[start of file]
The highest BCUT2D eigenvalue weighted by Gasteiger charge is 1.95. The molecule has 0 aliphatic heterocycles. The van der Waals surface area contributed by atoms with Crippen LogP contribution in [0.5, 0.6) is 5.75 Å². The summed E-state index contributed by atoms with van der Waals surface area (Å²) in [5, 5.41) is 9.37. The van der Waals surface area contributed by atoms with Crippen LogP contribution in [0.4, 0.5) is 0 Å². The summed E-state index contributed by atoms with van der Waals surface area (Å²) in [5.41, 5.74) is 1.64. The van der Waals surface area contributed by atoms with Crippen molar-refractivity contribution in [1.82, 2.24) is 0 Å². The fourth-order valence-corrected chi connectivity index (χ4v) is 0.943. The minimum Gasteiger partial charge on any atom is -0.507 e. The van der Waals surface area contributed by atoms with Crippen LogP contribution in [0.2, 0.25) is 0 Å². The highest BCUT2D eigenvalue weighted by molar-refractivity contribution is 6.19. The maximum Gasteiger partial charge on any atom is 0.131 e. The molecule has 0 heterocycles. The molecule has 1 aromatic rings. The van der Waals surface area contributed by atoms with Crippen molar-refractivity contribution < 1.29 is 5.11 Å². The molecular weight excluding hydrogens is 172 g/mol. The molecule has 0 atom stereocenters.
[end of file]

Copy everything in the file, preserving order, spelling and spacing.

The highest BCUT2D eigenvalue weighted by Gasteiger charge is 1.95. The molecule has 0 aliphatic heterocycles. The van der Waals surface area contributed by atoms with Crippen LogP contribution in [0.5, 0.6) is 5.75 Å². The summed E-state index contributed by atoms with van der Waals surface area (Å²) in [5, 5.41) is 9.37. The van der Waals surface area contributed by atoms with Crippen LogP contribution in [0.4, 0.5) is 0 Å². The summed E-state index contributed by atoms with van der Waals surface area (Å²) in [5.41, 5.74) is 1.64. The van der Waals surface area contributed by atoms with Crippen molar-refractivity contribution in [1.82, 2.24) is 0 Å². The fourth-order valence-corrected chi connectivity index (χ4v) is 0.943. The minimum Gasteiger partial charge on any atom is -0.507 e. The van der Waals surface area contributed by atoms with Crippen LogP contribution in [0.2, 0.25) is 0 Å². The highest BCUT2D eigenvalue weighted by molar-refractivity contribution is 6.19. The maximum Gasteiger partial charge on any atom is 0.131 e. The molecule has 0 heterocycles. The molecule has 1 aromatic rings. The van der Waals surface area contributed by atoms with Crippen molar-refractivity contribution < 1.29 is 5.11 Å². The molecular weight excluding hydrogens is 172 g/mol. The molecule has 0 atom stereocenters.